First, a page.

One Mississippi, Tig Notaro’s semi-autobiographical Amazon series, dropped its excellent second season earlier this year. It’s a carefully observed family drama with a quiet, enigmatic sense of humor, much like Notaro’s own. She plays a version of herself; her wife, Stephanie Allyne, plays her friend-slash-love interest, Kate. In one episode of season two, Kate walks into a pitch meeting with her boss, a radio producer, who she slowly realizes is masturbating as she pitches him. In press surrounding the season’s premiere, Notaro said she wanted that scene in One Mississippi to show “to show that you can be assaulted without even being touched… Nothing can be said and you are still horrifically violated and scared.” She also told various publications that she no longer speaks to Louis C.K., who was a producer on the show; that she hopes he deals with the then-unconfirmed allegations against him; and that she hopes victims of sexual assault at the hands of powerful people speak out. Few showbiz sitcoms tackle their industry’s evils with this intelligence or bluntness. And few comedians confront their peers—even their former friends and benefactors—so publicly. Here’s hoping others follow her lead in 2018.
Photo by Craig Blankenhorn/HBO
In 2017 The Chris Gethard Show, which came from humble beginnings as a UCB stage show, leapt from Fusion to truTV for its third season of live, hourlong episodes. It’s weird and audacious talk show, one that sometimes misses the mark totally and other times redefines the mark altogether—something you rarely see in late night. This was also the year Gethard’s one-man show, Career Suicide, aired on HBO. It’s… not exactly a comedy special, though it is funny, but also achingly sad and bracingly vulnerable, much like Gethard’s call-in podcast Beautiful Stories from Anonymous People. It’s been a great year for GethHeads.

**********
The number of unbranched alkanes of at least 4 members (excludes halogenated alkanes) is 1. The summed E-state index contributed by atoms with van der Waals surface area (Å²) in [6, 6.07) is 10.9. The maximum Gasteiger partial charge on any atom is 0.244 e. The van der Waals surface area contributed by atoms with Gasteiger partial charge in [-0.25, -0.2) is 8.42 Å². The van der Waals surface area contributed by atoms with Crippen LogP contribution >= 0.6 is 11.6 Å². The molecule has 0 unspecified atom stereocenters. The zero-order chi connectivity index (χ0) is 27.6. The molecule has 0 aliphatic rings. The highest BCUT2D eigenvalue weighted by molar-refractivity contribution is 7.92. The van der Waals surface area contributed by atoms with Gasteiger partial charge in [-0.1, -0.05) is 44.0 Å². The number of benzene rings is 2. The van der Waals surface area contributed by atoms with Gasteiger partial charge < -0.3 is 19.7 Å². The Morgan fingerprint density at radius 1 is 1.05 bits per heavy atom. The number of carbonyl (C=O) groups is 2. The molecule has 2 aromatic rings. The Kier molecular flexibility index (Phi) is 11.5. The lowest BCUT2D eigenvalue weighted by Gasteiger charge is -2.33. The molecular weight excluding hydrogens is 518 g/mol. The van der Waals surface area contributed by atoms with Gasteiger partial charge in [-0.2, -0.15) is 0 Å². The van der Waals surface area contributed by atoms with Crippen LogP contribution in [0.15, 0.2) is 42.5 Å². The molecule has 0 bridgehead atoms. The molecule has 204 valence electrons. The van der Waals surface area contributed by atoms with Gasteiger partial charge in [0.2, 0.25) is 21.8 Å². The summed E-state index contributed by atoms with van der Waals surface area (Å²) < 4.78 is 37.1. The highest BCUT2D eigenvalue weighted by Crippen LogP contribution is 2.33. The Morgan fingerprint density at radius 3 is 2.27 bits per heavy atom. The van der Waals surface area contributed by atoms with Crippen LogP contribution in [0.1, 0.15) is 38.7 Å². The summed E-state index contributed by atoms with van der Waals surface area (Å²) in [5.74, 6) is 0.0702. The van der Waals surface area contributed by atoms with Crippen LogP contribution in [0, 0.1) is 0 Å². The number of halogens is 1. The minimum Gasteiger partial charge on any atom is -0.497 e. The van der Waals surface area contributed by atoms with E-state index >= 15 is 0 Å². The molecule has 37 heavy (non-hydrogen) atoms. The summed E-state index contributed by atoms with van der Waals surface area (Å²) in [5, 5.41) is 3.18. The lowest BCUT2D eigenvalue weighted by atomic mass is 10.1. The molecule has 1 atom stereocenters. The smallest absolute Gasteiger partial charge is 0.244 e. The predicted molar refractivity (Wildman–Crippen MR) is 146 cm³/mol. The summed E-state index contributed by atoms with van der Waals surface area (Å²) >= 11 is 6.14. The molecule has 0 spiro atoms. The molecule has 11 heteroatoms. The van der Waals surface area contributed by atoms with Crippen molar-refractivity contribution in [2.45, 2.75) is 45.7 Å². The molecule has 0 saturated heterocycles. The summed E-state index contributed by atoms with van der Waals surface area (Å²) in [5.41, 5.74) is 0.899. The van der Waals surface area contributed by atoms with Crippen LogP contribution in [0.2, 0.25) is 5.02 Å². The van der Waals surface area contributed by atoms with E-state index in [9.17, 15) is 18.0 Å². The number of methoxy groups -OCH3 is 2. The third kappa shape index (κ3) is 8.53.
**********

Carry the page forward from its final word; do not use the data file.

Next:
This was a banner year for Bamford fans. It saw the release of her new Netflix hour, Old Baby, and the stellar second season of Lady Dynamite. Both are moving, formally inventive pieces of art; where Lady Dynamite ballets between time periods, Old Baby moves steadily through larger and larger venues. Each mines humor from small, intimate moments and huge, life-changing set pieces. What’s marvelous about all her work is how lived-in it feels, how specific and true, and how funny because of it.
Who else could it be? Haddish was the biggest breakout comedian of 2017, with a star-making turn in the blockbuster Girls Trip, the only comedy of 2017 to pull in over $100 million at the box office. Stand-up fans were already familiar with her infectious personality, which she got to introduce to a wider audience in August with her Showtime special She Ready! From the Hood to Hollywood. She was once again a member of the best sitcom ensemble on TV during the fantastic last season of The Carmichael Show, and capped off the year by hosting Saturday Night Live, becoming the first black woman stand-up to ever host that show. And with lead roles in Kevin Hart’s movie Night School and the Jordan Peele/Tracy Morgan sitcom The Last O.G., her 2018 could be even bigger.